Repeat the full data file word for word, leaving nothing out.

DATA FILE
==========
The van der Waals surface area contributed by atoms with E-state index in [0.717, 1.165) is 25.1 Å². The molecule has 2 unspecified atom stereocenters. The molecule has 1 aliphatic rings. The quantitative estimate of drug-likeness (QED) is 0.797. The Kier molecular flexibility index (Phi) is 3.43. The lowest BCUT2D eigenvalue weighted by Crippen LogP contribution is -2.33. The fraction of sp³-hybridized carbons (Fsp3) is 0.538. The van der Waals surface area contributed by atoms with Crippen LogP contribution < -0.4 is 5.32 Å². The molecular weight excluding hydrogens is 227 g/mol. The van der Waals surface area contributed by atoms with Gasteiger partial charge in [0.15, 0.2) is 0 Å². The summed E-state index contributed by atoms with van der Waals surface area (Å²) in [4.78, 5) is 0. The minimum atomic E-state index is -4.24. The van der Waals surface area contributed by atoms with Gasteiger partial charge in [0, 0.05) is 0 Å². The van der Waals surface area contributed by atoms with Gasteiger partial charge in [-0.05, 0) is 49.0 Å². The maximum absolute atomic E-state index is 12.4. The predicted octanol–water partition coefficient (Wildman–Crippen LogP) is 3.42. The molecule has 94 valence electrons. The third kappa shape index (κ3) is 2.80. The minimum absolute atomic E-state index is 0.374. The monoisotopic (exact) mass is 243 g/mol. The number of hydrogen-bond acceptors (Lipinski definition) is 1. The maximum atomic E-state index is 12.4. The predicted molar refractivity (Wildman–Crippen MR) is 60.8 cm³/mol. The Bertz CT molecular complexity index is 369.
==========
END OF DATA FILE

The van der Waals surface area contributed by atoms with E-state index in [0.717, 1.165) is 25.1 Å². The molecule has 2 unspecified atom stereocenters. The molecule has 1 aliphatic rings. The quantitative estimate of drug-likeness (QED) is 0.797. The Kier molecular flexibility index (Phi) is 3.43. The lowest BCUT2D eigenvalue weighted by Crippen LogP contribution is -2.33. The fraction of sp³-hybridized carbons (Fsp3) is 0.538. The van der Waals surface area contributed by atoms with Crippen LogP contribution < -0.4 is 5.32 Å². The molecular weight excluding hydrogens is 227 g/mol. The van der Waals surface area contributed by atoms with Gasteiger partial charge in [0.15, 0.2) is 0 Å². The summed E-state index contributed by atoms with van der Waals surface area (Å²) in [4.78, 5) is 0. The minimum atomic E-state index is -4.24. The van der Waals surface area contributed by atoms with Gasteiger partial charge in [0, 0.05) is 0 Å². The van der Waals surface area contributed by atoms with Gasteiger partial charge in [-0.05, 0) is 49.0 Å². The maximum absolute atomic E-state index is 12.4. The predicted octanol–water partition coefficient (Wildman–Crippen LogP) is 3.42. The molecule has 94 valence electrons. The third kappa shape index (κ3) is 2.80. The minimum absolute atomic E-state index is 0.374. The monoisotopic (exact) mass is 243 g/mol. The number of hydrogen-bond acceptors (Lipinski definition) is 1. The maximum atomic E-state index is 12.4. The predicted molar refractivity (Wildman–Crippen MR) is 60.8 cm³/mol. The Bertz CT molecular complexity index is 369.